What motherhood has taught me about my depression

I have now moved to a self-hosted blog. This post can be found here

8 Comments (+add yours?)

  1. Anthrogoddess
    Apr 29, 2013 @ 00:19:07

    Ohhhh yes, I can totally relate. I think being a mum is difficult enough in terms of battling the mother-guilt all day everyday. We are bombarded with mixed messages re how to be the ‘perfect’ mother, and that if you aren’t, your child will grow up to be a criminal/mental health case/addict/whatever. But so mixed are these messages, forever changing, that you’re bound to screw up regardless. If you also have an ongoing fight with your own mental health, such as depression, it’s even more exhausting and difficult to keep perspective on how our mothering is *actually* going. You gotta just look at your kids, and ask, just this one question; do they know, absolutely, that they are loved unconditionally? Because at the end of the day, that’s truly all that matters.


  2. MummyNeverSleeps
    Apr 29, 2013 @ 07:54:01

    Aha yes, the sneaky little thoughts that cloud EVERYTHING. I’ve said many times my partner could tell me a million times that I’m a good mum and I still wouldn’t be able to believe him… I reckon becoming a mum can throw back a lot of bad thoughts of ourselves and in turn we can be so bloody hard on ourselves. BUT I’m really glad you realise that most of it IS just crap your brain is telling you and it simply isn’t true. Brilliant post missus πŸ™‚


  3. Heather @betamother
    May 15, 2013 @ 09:43:32

    Great post πŸ™‚ I can relate to this too – I had AND and PND with each pregnancy. My body and brain do not like hormonal changes – that’s the clean and quick version of it anyway πŸ˜‰ I used to look back on my early yrs in motherhood with utter shame and at times self loathing. Like you I also then went on to have a revelation I’ve built on. In the kids baby photos I look like shit and they, they look like happy, healthy kids – sometimes smiling, sometimes wailing, sometimes picking up worms and examining them, etc. I realised that although I was not the gold standard Mum that other women were telling me they were or had been, I was a good enough Mum, a perfectly imperfect Mum (hence my blog) and a person who was doing my best in very, very, very difficult circumstances which were then seldom understood by anyone ‘medical’ and even less so by family and friends.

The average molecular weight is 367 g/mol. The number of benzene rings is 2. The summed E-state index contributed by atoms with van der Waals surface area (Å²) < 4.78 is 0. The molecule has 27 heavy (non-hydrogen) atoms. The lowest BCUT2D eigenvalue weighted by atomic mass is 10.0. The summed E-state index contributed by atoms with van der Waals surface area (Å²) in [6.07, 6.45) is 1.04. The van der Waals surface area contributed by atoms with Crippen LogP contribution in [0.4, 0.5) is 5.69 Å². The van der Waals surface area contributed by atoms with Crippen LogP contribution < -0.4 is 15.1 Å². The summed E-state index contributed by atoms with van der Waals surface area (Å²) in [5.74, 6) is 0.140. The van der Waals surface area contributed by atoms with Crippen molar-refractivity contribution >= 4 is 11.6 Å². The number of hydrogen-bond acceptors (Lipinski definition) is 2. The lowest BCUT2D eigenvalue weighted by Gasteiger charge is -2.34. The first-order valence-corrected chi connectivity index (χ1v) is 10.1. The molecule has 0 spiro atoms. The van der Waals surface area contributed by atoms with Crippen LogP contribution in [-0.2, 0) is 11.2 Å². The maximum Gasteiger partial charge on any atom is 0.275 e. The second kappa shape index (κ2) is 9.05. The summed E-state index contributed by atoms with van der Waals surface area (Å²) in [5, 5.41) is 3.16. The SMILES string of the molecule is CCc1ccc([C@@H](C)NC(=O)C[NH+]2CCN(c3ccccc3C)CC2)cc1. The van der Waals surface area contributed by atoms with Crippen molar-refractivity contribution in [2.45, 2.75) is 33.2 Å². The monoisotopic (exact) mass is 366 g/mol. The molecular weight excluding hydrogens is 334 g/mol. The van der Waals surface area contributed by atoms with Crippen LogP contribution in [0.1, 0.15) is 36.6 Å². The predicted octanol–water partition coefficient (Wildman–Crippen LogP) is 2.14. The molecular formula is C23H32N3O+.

I’ve been learning about the biology of mental health thru my current OU course, it’s fascinating. There are a couple of brain structures that are particularly implicated in putting an ’emotional flavour’ on events (past and present) and they can run riot at times and gather a very negative momentum. There are ways to counter these structure’s influence on your thoughts but the most basic and important one for me was simply to conquer my battles with sleep. I have totally changed my lifestyle so I can sleep well at night and it has paid enormous dividends. Putting together my experiences with some science has really helped me to distance myself from blame and to feel much more in control. Anyway, sorry if I’m talking at you about this – I also have an overactive drive to de-stigmatise mental health and get folk talking about solutions. AKA interfering cowness? Maybe. x


    • nurturemybaby
      May 15, 2013 @ 21:09:47

      Thank you for your comment, not interfering cowness at all! Very interested to hear from others that can relate to this business of your brain playing tricks on you. So glad to hear that you had a similar revelation.
      I totally agree with you about sleep, the impact it has on my mood is pretty noticeable to me. What OU course are you doing?


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